Measurements of iodine monoxide at a semi polluted coastal location

K. L. Furneaux, L. K. Whalley, D. E. Heard, H. M. Atkinson, W. J. Bloss, M. J. Flynn, M. W. Gallagher, T. Ingham, L. Kramer, J. D. Lee, R. Leigh, G. B. McFiggans (+5 others)
2010 Atmospheric Chemistry and Physics  
Point source measurements of IO by laser induced fluorescence spectroscopy were made at a semi-polluted coastal location during the Reactive Halogens in the Marine Boundary Layer (RHaMBLe) campaign in September 2006. The site, on the NW French coast in Roscoff, was characterised by extensive intertidal macroalgae beds which were exposed at low tide. The closest known iodine active macroalgae beds were at least 300 m from the measurement point. From 20 days of measurements, IO was observed above
more » ... was observed above the instrument limit of detection on 14 days, of which a clear diurnal profile was observed on 11 days. The maximum IO mixing ratio was 30.0 pptv (10 s integration period) during the day, amongst the highest concentrations ever observed in the atmosphere, and 1-2 pptv during the night. IO concentrations were strongly dependent on tidal height, the intensity of solar irradiation and meteorological conditions. An intercomparison of IO measurements made using point source and spatially averaged DOAS in-Correspondence to: D. E. Heard (d.e.heard@leeds.ac.uk) struments confirms the presence of hot-spots of IO caused by an inhomogeneous distribution of macroalgae. The coincident, point source measurement of IO and ultra fine particles (2.5 nm≥ d ≥10 nm) displayed a strong correlation, providing evidence that IO is involved in the production pathway of ultra fine particles at coastal locations. Finally, a modelling study shows that high IO concentrations which are likely to be produced in a macrolagae rich environment can significantly perturb the concentrations of OH and HO 2 radicals. The effect of IO on HO x is reduced as NO x concentrations increase.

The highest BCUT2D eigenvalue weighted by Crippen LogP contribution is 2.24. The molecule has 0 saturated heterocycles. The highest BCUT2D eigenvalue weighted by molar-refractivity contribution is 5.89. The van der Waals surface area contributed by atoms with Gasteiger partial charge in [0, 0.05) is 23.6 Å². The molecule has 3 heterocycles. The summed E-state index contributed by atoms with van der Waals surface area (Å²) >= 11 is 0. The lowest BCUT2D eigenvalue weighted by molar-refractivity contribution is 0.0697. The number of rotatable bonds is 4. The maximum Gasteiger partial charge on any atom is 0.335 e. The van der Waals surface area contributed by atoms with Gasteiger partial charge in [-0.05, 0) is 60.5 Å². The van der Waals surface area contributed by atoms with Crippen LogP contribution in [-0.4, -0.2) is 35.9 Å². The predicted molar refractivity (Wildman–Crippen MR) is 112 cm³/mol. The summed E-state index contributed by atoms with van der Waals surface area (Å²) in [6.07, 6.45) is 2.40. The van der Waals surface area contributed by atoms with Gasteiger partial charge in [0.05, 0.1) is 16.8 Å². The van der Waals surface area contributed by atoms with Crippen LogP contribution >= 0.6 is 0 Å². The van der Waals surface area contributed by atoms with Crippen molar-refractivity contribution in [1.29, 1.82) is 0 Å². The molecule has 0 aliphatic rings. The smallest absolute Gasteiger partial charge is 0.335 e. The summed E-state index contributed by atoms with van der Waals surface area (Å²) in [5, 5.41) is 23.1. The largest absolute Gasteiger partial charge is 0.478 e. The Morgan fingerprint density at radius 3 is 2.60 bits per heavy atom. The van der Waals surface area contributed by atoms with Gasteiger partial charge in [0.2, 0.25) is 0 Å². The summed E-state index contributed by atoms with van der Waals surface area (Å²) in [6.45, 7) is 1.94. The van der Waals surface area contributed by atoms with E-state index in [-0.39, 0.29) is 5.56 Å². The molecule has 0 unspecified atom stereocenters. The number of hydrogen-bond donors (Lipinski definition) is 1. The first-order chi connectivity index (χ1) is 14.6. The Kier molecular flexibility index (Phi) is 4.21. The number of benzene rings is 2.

doi:10.5194/acp-10-3645-2010 fatcat:57bdlq7nireinphfh45632ua2y